In the matrix below you'll find the instances where LemonTree currently detects a conflict, and which version LemonTree will prefer.
|Change Type||Unmodified in A||New in A||Modified in A||Moved in A||Removed in A|
|Unmodified in B||No Conflict||Not Possible||No Conflict||No Conflict||No Conflict|
|New in B||Not Possible||No Conflict|
|(1)||Not Possible||Not Possible||Not Possible|
|Modified in B||No Conflict||Not Possible||Conflict:A (2)||No Conflict||Conflict:B|
|Moved in B||No Conflict||Not Possible||No Conflict||Conflict:A (3)||Conflict:B|
|Removed in B||No Conflict||Not Possible||Conflict:A||Conflict:A||No Conflict|
1) In case the new elements are identical in both models, LemonTree doesn't detect a conflict . (since Release 2.1.4). "New-New" scenarios with same GUIDs can happen if parts of the model are imported via .xmi.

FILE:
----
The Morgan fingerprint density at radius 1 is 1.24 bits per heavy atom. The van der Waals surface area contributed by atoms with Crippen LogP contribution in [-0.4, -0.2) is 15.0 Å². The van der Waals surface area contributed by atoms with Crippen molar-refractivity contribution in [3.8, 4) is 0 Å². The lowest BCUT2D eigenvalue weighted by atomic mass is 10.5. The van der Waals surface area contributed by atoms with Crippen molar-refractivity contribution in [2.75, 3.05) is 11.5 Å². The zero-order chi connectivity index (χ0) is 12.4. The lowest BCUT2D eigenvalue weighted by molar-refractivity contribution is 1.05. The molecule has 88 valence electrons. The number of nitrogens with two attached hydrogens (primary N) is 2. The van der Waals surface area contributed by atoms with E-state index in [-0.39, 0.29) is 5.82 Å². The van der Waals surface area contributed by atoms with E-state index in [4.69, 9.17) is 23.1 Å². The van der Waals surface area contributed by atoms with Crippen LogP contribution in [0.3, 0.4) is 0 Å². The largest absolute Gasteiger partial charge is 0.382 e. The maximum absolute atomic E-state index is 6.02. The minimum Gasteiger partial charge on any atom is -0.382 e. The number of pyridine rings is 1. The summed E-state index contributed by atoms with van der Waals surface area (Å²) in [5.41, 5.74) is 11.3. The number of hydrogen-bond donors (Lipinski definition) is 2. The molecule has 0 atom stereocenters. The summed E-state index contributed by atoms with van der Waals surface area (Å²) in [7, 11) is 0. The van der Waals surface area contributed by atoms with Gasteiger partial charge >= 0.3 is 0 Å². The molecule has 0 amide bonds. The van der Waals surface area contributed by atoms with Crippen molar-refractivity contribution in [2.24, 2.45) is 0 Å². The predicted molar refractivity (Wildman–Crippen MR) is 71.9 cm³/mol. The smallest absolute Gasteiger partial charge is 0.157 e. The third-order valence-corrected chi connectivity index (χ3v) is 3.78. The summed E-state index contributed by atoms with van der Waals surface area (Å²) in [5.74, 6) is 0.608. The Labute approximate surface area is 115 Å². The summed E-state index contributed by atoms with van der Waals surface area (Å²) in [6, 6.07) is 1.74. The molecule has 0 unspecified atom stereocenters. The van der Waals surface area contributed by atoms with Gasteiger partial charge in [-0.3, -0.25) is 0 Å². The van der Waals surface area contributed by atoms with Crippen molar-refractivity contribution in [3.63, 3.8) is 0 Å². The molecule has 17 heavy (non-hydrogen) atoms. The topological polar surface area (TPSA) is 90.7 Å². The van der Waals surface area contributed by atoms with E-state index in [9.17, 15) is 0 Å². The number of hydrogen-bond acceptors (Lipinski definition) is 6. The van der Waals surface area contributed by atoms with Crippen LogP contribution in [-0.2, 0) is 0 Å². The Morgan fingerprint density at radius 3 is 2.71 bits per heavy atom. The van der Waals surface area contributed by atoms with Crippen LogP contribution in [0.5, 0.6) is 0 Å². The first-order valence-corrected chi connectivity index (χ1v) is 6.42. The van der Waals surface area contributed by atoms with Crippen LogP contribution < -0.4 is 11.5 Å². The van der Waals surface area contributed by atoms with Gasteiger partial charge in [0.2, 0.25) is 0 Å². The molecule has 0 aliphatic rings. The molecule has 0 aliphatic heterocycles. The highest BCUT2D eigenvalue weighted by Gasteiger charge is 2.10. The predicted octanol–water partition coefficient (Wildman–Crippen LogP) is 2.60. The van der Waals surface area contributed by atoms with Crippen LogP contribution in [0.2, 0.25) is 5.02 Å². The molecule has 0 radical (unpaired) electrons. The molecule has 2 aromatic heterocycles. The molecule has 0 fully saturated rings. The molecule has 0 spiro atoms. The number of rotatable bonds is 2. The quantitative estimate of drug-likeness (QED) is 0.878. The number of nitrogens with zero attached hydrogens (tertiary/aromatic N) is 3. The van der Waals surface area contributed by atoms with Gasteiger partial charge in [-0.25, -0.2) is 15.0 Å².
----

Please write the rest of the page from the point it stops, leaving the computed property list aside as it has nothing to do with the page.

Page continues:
2) Only a conflict if there is at least one property which is modified in both models.
3) In case the element is moved to the same location in A and B, LemonTree doesn't detect a conflict.
LemonTree respects such integral features. If you select an element to be part of the merge, for example because it was deleted in one branch and you don't want it to be deleted in the merged model, LemonTree also selects the integral features of this element, so that the element is complete. However, if an integral feature has been deleted in one branch, LemonTree respects this and will not resurrect this element, in contrast to existential dependencies where this feature would have to be resurrected in order to get a valid model.